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  • Lori K Walters

Why consistency in parenting matters – and I’m not talking about enforcing rules.

Updated: Mar 25


Yellow leaves on branch


As I support parents to shift out of anxiousness and trying to control, I've come to believe that consistent practice is more important than getting it right every time. More important than knowing exactly what you’re doing or how your kid is going to respond.  And sometimes, more important than your hopes and intentions.



What are you practicing these days?


When you think about it, we’re always practicing something. Even if it’s unintentional, we are constantly practicing our habitual ways of being by simply walking, talking, thinking and choosing.


We humans shape our viewpoint, our emotional landscape and our state of consciousness by what we repeatedly give our attention, time and energy to. Observe how a colleague makes their choices, how a stranger holds themselves or the language your family member uses and you can see what ‘state’ they’re perpetuating.


A person who leaves things to the last minute is cultivating stress; one who curses the driver in front of them perpetuates frustration. We take on the shape of what we practice.


When I do qigong first thing in the morning, I’m taking on the shape of peace so I can make good connections with people in my day. When I sit still and silent and listen to my 22-year-old's plans, I’m taking on the shape of open mindedness.


 It works the other way too.


When I skip qigong, I'm practicing hurry. And when I clench every muscle in my body and raise my concerns about his plans, I’m practicing presumption and discouragement.


 So, how would you describe what you’re practicing these days? Take a moment here to check in honestly with your current ways of being.


~



What do you want to be practicing?


Let’s not get fixated on the endpoint, the ultimate goal for some day in the future, like I’ll be completely cool with all of my kid’s choices. Instead, focus on what you can concretely do to be moving in the direction you want to be moving.


For me, it’s about acceptance of his choices. I want to stop asking too many questions and making muffled side comments that imply my doubt and dissention.


Next, I have to consider what ‘state’ I need to be in to be able to stop my auto-response in those moments. What state do I want to be able to access more readily?


When I take a closer look at those moments, I realize that my mind races ahead to potential pitfalls and I jump in with my opinion before I’ve really heard him out. I think I need to cultivate a state of Patience to fully consider how he sees it.


Here’s my invitation to you:


Think of a quality, an attitude or perspective that you want to experience more often. A state of being that you want to be able to access more readily. A way of being with your child that you’re longing to be able to do.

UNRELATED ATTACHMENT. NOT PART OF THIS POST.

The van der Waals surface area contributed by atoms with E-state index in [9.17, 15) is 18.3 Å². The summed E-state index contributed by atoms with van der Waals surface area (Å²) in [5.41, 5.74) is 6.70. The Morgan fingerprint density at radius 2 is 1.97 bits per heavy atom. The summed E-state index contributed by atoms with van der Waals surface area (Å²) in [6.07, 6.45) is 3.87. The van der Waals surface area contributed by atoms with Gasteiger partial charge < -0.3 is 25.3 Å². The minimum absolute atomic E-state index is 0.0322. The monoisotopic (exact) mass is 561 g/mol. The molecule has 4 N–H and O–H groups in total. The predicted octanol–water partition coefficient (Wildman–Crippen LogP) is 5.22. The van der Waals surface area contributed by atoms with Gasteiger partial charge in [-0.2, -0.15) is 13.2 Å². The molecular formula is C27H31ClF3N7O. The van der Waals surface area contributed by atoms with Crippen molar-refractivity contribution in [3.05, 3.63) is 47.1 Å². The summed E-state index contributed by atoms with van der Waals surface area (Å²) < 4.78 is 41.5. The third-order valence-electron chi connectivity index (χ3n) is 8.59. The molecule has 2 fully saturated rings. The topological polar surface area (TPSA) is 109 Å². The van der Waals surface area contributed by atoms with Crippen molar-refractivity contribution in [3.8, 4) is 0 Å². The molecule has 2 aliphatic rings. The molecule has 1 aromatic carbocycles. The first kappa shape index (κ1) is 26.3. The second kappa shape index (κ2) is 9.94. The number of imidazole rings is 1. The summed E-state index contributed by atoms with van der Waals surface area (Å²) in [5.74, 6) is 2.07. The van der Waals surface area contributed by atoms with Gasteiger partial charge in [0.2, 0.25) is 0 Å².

Go ahead and name it ____________________


Ok and what state(s) of being might you need to cultivate for that to happen?


Maybe balanced, content, calm, approachable, brave, trusting, connected, proud, compassionate, open-minded, invigorated, complimentary, grounded, curious, tolerant, confident, warm, easygoing…


List a couple of possibilities ___________, ___________


~



How to Practice


To practice a parenting skill, you don’t necessarily have to be in an interaction with your kid. In fact, we can gain plenty of traction when we practice a skill in a different, less-charged context.


For example, I can practice patience by standing in line at the grocery store without wishing there was no one ahead of me. And by waiting a few seconds before responding to everyone I speak with. 


Maybe grocery line-ups sound insignificant but this is something I can practice week after week. Each time I’m patient, or when I can take myself into a state of patience, I’ll be more able to resist the urge to jump ahead and give my half-formed opinion to my son.  And that will facilitate my ability to communicate more acceptance.  


This is how real, lasting change takes place. We do something differently. Once and then again. And gradually, listening to my son’s decisions with Patience will be just what I do (may it be so).


Your turn.


Where, when and how can you practice your desired state? ____________________


What will having more access to that state make possible for you with respect to how you want to be with your big kid? ____________________


What will be your way of practicing that consistently? 


Hmmm. You know that part of you is going to say things like, it’s not working, it’s too hard and you should quit. So, this is the moment to recognize the part of you that knows how to be consistent. 


How does she keep going? 

What has her trying again?

Connect to that.

Draw upon that.


~


Consistency in parenting is a blend of rhythm and faith.


Listen for the new rhythm. Feel it and move with and create muscle memories of your new way of doing something. Dance and celebrate each time you get it right. Build that ‘muscle’, that capability.


And connect to that place, somewhere in the center of your being, where faith lives – faith in your ability to evolve, faith that a new aspect of you is emerging, faith in yourself as a parent and faith in the ever-changingness of life.


 


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